UK economy enters recession, hospitality sector calls for greater intervention

Published on
November 18, 2022
UK chancellor

Trade groups have welcomed a relief scheme targeted at the U.K. foodservice sector announced by U.K. Chancellor Jeremy Hunt on 17 November, but said they remain concerned about the country's economic situation.

Due to a revaluation process, U.K. hospitality businesses were facing a tax increase of GBP 900 million (USD 1 billion, EUR 1 billion), on top of the GBP 2.7 billion (USD 3.2 billion, EUR 3.1 billion) the sector currently pays in business rates. Hunt said the relief scheme is worth GBP 14 billion (USD 16.6 billion, EUR 16 billion) in tax relief.

The U.K. government will introduce a three-year relief scheme in 2023 "to support ratepayers facing increases in their business rates bill due to the revaluation,” the U.K. Department for Levelling Up, Housing, and Communities said in a statment.

Hunt said he hopes the move will “soften the blow on businesses" caused by the revaluation.

“Nearly two-thirds of properties will not pay a penny more next year and thousands of pubs, restaurants, and small high street shops will benefit,” Hunt said in a recent speech.

UKHospitality Chief Executive Kate Nicholls said in a press release the relief is necessary as her industry faces unprecedented challenges, and she praised the government's effort to provide subsidies for high energy prices through April 2023.

“I'm pleased that the chancellor has listened to the vast majority of UKHospitality’s proposals on business rates, covering a freeze in the multiplier, extended reliefs, and no downward transition. This means those seeing their valuations decrease will see the benefit in their bills immediately, at the same time as increases are capped,” she said. “However, it remains the case that the current system is outdated and not fit-for-purpose. The government made a manifesto commitment of root and branch review and it’s essential that this delivered as soon as possible."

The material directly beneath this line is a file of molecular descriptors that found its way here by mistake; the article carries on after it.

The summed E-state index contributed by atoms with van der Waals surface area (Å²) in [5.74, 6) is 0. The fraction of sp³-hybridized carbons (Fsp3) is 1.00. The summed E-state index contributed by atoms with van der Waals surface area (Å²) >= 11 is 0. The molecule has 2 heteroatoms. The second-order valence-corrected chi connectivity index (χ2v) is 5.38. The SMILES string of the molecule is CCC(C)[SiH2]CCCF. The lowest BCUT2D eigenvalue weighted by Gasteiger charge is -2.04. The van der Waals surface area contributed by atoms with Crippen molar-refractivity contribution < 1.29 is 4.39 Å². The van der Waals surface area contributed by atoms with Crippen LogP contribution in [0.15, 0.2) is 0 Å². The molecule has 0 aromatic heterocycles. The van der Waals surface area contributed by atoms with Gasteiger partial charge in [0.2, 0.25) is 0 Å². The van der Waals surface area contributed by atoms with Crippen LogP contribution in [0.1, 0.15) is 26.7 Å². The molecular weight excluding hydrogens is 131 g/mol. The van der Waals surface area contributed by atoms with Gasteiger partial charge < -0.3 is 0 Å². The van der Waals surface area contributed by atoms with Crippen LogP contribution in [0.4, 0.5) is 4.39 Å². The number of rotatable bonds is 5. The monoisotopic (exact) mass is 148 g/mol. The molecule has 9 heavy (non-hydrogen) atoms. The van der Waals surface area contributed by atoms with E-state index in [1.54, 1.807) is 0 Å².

Nicholls warned Hunt did not communicate a plan for economic growth, “despite him recognizing its importance."

“There is nothing to give firms confidence, let alone invest, and we need to see an urgent plan for economic growth and how business will be at the center of that. UKHospitality stands ready to work with Government to develop such a plan and on the essential package of energy support post-April," Nicholls said. “Survival this winter is the priority for venues across the country and there is the very real possibility that a significant proportion of our sector will not survive the winter."

Around half of the fish-and-chip shops in the U.K. are affected by the changing business rates, according to National Federation of Fish Friers President Andrew Crook.

“Many of these are restaurants who were the worst-hit throughout the COVID pandemic and are already trying to cope with inflated wholesale prices of fish and high energy bills, not to mention the tariff on Russian-caught white fish on direct imports, which seems to have been forgotten about by the government and how it uniquely affects my industry,” Crook told SeafoodSource.

Fish-and-chip shops have been impacted by numerous supply chain issues, including higher costs and tariffs, Crooks said.

“The Russian fleet is now currently only producing headed-and-gutted fish, putting more pressure on fillet supply from other sources,” Crook said.

The U.K. is now officially in a recession, the U.K. Office of Budget Responsibility and Hunt confirmed. The OBR has forecast the country’s inflation rate at 9.1 percent for 2022 and 7.4 percent in 2023. However, through government intervention, OBR said the recession will be shallower and inflation will be reduced, Hunt said, and Britain’s economy is forecast to grow by 4.2 percent in 2022.

"In the short-term, as growth slows and unemployment rises, we will use fiscal policy to support the economy,” Hunt said.

Photo courtesy of U.K. Government

Contributing Editor



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